“But Kate has never gotten used to Belfast’s cold winters.”

    She should consider herself lucky that her father was from North Down and not North Dakota.

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  8. Turgon (profile) says:

    Mr. Creeth,
    I do not wish to be insulting but this post tells us nothing about Ms. Nicholl’s views regarding becoming a councillor for her local area. The issues touched on are her personal views and values but they relate to assorted issues outwith the competence of a local council.

    This young lady is a candidate for a council: she is not a minor celebrity. This is slugger and not an online glossy magazine. Knowing Ms. Nicholl’s views on planning in the local area; the train line to Belfast; the A2; regeneration in Bangor. All those would be a great deal more relevant than stuff about doors, perfume, flowers, hair colour or her personal choices regarding office heating.

    I am sure you are interested in local politics and I welcome you to slugger. However, in general what we are after here is politics not Ulster Tatler stuff. Profiling people here is a profile mainly of their politics especially in the case of election candidates as it relates to the office for which they are a candidate. Now clearly constitutional issues tend to impinge on things here all too much but in your blog we have some stuff about what might be called “right on morals” and then fluff about Ms. Nichol. Little about Northern Ireland constitutional politics (no bad thing) and nothing about North Down issues (a bad thing).

    Your previous interview was better but still a bit too Tatler. Sorry if that is harsh but try looking at the likes of David McCann’s stuff which is I am afraid rather better.

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  9. Charles_Gould (profile) says:

    Aside from Turgons point I found something in particular quite strange in the profile – this whole emphasis on how she is “removed” from NI.

    Kate has been in NI since the age of 13, going to secondary level education in NI, living in NI, and is now mid 20s. She did her degree in London – which lots of NI people would do – and her father is from NI.

    It seems to me that if you were in NI since 13 and are now mid 20s you spent enough formative years to be fully aware of an integrated into NI. Not really an outsider at all.

    So I am surprised to read that “people have commented, even friends, that she’ll never really understand the history of Northern Ireland.”

    It just seems odd. Surely it can’t be necessary to have been here in primary school to have that insight and understanding?

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  10. Charles_Gould (profile) says:

    For background on my post Kate’s linkedin profile says the below, showing she had 7 years of grammar school education in NI.

    It just strikes me that if you did your secondary school education in NI your friends shouldn’t be saying that you will “never really be able to understand the history of NI”.

    //==

    Methodist College Belfast 2000 – 2007
    A levels, English, History, Drama, French
    Activities and Societies: Secretary General of Model United Nations, Chair Person of the Sixth Form Forum, Debating Society, Tennis club, Member of Sixth Form Council, Drama Society

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  11. oakleaf (profile) says:

    During the fiasco at Newtownabbey Council over the play being banned Jake O’Kane tweeted that councilors are elected to empty peoples bins which liberals all retweeted happily. So what has her views on abortion got to do with council elections? Also she seems very concerned about working class girls getting access to abortions. I’d be surprised if she knew anything about working people apart for feeling sorry for them.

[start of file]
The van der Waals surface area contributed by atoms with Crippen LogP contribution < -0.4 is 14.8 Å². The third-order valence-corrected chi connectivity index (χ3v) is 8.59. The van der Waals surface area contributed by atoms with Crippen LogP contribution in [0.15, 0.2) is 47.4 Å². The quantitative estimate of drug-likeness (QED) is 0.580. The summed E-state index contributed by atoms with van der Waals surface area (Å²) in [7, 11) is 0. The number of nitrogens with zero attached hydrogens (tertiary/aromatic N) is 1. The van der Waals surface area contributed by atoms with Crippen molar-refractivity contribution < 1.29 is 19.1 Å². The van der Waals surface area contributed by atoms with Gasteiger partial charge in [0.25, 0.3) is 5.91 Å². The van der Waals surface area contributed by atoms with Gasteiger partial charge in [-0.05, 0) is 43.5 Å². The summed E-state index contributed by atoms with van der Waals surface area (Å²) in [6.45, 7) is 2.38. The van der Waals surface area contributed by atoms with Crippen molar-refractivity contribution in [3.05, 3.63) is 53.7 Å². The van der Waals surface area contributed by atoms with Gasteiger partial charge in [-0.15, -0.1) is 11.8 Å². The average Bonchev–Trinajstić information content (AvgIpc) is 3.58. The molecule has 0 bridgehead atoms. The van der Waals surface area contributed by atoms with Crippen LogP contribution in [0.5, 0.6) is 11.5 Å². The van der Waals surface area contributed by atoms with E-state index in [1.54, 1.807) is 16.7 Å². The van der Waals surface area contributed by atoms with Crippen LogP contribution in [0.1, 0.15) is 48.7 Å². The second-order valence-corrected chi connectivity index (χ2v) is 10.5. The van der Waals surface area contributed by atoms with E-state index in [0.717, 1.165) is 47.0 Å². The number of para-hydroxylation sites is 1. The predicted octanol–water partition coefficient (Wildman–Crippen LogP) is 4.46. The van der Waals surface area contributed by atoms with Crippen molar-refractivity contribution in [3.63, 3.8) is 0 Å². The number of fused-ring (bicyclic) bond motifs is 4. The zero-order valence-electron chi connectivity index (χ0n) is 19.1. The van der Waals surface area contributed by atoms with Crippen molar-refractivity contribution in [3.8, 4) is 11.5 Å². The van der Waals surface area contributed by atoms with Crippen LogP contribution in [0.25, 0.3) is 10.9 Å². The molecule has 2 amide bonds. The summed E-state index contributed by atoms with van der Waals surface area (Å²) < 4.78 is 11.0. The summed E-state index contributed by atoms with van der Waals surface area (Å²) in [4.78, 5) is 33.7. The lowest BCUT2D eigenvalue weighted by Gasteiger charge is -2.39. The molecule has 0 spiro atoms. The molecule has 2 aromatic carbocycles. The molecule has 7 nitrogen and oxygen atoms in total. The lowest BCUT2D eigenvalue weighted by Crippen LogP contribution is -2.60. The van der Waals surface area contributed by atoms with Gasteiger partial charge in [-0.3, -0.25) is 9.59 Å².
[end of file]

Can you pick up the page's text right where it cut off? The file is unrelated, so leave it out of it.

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  12. Niall Noigiallach (profile) says:

    Just a thought but is she not the type of candidate that Alliance need in the Assembley as opposed to being a councillor?

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  13. Can the Alliance Party appeal to the Northern Irish identity in all of us, whether we also feel Irish or British or Zimbabwean or Chinese or none of the above?

    It is clear that the DUP/PUP/TUV/UUP can never appeal to non British and that SF/SDLP can never appeal to the non Irish. Voting for these parties will continue the stalemate of 15 years. Voting for Alliance gives a chance for progress

    https://whereareyoufrancishutcheson.wordpress.com/bundles-of-identities/

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  14. Turgon: Thanks for the criticism. I suppose what interests me are people: their stories, their vision, and their values. To me that’s really important to know in a politician. I want to know who they are, what life experiences inform their thinking, and what values underpin their approach to politics. I also think we covered some good issues, all of which were questions posed by people on Twitter.

    You say, “This is slugger and not an online glossy magazine.” By which I suppose you mean I should stick to policies and analysis (I would also point out that Vanity Fair, a great glossy magazine, is home to some of the best political writing out there!). This is definitely David’s strength, and I’ve said before, I can’t match that, my background is literature and theology, not politics. David is a far more capable political commentator in that regard.

    I am a little offended that you call my piece fluff, but I suppose that’s just part of the game, and I need to toughen up as a writer. I certainly don’t think what I write is “Ulster Tatler stuff.” Actually, there is some great stuff in Ulster Tattler! But abortion, marriage equality, racism, and improving the quality of political dialogue in Northern Ireland are all really important issues—all of which came from questions from people on Twitter, as I said above.